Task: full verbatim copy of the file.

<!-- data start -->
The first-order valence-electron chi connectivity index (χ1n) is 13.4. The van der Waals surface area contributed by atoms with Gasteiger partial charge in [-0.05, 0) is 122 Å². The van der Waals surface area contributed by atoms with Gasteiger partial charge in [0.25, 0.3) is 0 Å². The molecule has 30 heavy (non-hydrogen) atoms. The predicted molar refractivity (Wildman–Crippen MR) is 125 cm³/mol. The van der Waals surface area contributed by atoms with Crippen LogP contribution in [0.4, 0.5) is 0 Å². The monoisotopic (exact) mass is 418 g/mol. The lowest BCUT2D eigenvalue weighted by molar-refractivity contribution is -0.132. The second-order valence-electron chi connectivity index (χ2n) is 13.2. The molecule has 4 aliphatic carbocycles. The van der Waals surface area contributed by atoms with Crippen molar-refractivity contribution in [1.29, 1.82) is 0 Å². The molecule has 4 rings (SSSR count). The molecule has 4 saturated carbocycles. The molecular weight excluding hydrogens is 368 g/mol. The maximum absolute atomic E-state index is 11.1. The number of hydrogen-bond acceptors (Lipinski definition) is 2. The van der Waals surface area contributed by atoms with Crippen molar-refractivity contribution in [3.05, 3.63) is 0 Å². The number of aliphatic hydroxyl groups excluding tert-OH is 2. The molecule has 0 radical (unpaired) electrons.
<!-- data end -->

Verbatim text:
The first-order valence-electron chi connectivity index (χ1n) is 13.4. The van der Waals surface area contributed by atoms with Gasteiger partial charge in [-0.05, 0) is 122 Å². The van der Waals surface area contributed by atoms with Gasteiger partial charge in [0.25, 0.3) is 0 Å². The molecule has 30 heavy (non-hydrogen) atoms. The predicted molar refractivity (Wildman–Crippen MR) is 125 cm³/mol. The van der Waals surface area contributed by atoms with Crippen LogP contribution in [0.4, 0.5) is 0 Å². The monoisotopic (exact) mass is 418 g/mol. The lowest BCUT2D eigenvalue weighted by molar-refractivity contribution is -0.132. The second-order valence-electron chi connectivity index (χ2n) is 13.2. The molecule has 4 aliphatic carbocycles. The van der Waals surface area contributed by atoms with Crippen molar-refractivity contribution in [1.29, 1.82) is 0 Å². The molecule has 4 rings (SSSR count). The molecule has 4 saturated carbocycles. The molecular weight excluding hydrogens is 368 g/mol. The maximum absolute atomic E-state index is 11.1. The number of hydrogen-bond acceptors (Lipinski definition) is 2. The van der Waals surface area contributed by atoms with Crippen molar-refractivity contribution in [3.05, 3.63) is 0 Å². The number of aliphatic hydroxyl groups excluding tert-OH is 2. The molecule has 0 radical (unpaired) electrons.